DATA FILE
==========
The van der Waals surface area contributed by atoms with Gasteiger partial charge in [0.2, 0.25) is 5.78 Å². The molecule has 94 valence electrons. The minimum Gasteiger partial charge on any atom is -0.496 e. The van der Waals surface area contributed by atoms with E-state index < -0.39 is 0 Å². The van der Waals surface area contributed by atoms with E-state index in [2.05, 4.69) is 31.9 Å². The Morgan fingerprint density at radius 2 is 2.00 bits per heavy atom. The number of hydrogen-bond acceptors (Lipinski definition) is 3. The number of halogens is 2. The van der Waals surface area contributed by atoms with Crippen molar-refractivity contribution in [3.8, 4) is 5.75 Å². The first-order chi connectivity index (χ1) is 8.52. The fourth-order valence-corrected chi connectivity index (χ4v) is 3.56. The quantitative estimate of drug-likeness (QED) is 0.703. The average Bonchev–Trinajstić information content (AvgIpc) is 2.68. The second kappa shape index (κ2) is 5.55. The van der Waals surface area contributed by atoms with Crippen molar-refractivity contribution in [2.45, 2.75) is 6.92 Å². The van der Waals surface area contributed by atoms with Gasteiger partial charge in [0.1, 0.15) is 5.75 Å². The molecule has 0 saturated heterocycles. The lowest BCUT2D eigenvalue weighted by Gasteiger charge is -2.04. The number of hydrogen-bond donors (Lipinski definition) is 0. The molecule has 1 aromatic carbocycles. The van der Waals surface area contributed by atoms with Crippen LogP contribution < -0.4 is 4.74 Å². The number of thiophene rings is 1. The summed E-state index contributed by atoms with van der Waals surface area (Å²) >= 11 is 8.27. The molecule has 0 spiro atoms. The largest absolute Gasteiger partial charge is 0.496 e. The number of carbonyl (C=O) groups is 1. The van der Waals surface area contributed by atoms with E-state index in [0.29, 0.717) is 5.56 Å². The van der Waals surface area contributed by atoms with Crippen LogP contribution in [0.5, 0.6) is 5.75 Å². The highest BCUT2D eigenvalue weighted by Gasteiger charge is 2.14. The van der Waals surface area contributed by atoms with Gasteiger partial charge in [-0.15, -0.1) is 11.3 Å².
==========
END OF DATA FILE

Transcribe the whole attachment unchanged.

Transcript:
The van der Waals surface area contributed by atoms with Gasteiger partial charge in [0.2, 0.25) is 5.78 Å². The molecule has 94 valence electrons. The minimum Gasteiger partial charge on any atom is -0.496 e. The van der Waals surface area contributed by atoms with E-state index < -0.39 is 0 Å². The van der Waals surface area contributed by atoms with E-state index in [2.05, 4.69) is 31.9 Å². The Morgan fingerprint density at radius 2 is 2.00 bits per heavy atom. The number of hydrogen-bond acceptors (Lipinski definition) is 3. The number of halogens is 2. The van der Waals surface area contributed by atoms with Crippen molar-refractivity contribution in [3.8, 4) is 5.75 Å². The first-order chi connectivity index (χ1) is 8.52. The fourth-order valence-corrected chi connectivity index (χ4v) is 3.56. The quantitative estimate of drug-likeness (QED) is 0.703. The average Bonchev–Trinajstić information content (AvgIpc) is 2.68. The second kappa shape index (κ2) is 5.55. The van der Waals surface area contributed by atoms with Crippen molar-refractivity contribution in [2.45, 2.75) is 6.92 Å². The van der Waals surface area contributed by atoms with Gasteiger partial charge in [0.1, 0.15) is 5.75 Å². The molecule has 0 saturated heterocycles. The lowest BCUT2D eigenvalue weighted by Gasteiger charge is -2.04. The number of hydrogen-bond donors (Lipinski definition) is 0. The molecule has 1 aromatic carbocycles. The van der Waals surface area contributed by atoms with Crippen LogP contribution < -0.4 is 4.74 Å². The number of thiophene rings is 1. The summed E-state index contributed by atoms with van der Waals surface area (Å²) >= 11 is 8.27. The molecule has 0 spiro atoms. The largest absolute Gasteiger partial charge is 0.496 e. The number of carbonyl (C=O) groups is 1. The van der Waals surface area contributed by atoms with E-state index in [0.29, 0.717) is 5.56 Å². The van der Waals surface area contributed by atoms with Crippen LogP contribution in [0.5, 0.6) is 5.75 Å². The highest BCUT2D eigenvalue weighted by Gasteiger charge is 2.14. The van der Waals surface area contributed by atoms with Gasteiger partial charge in [-0.15, -0.1) is 11.3 Å².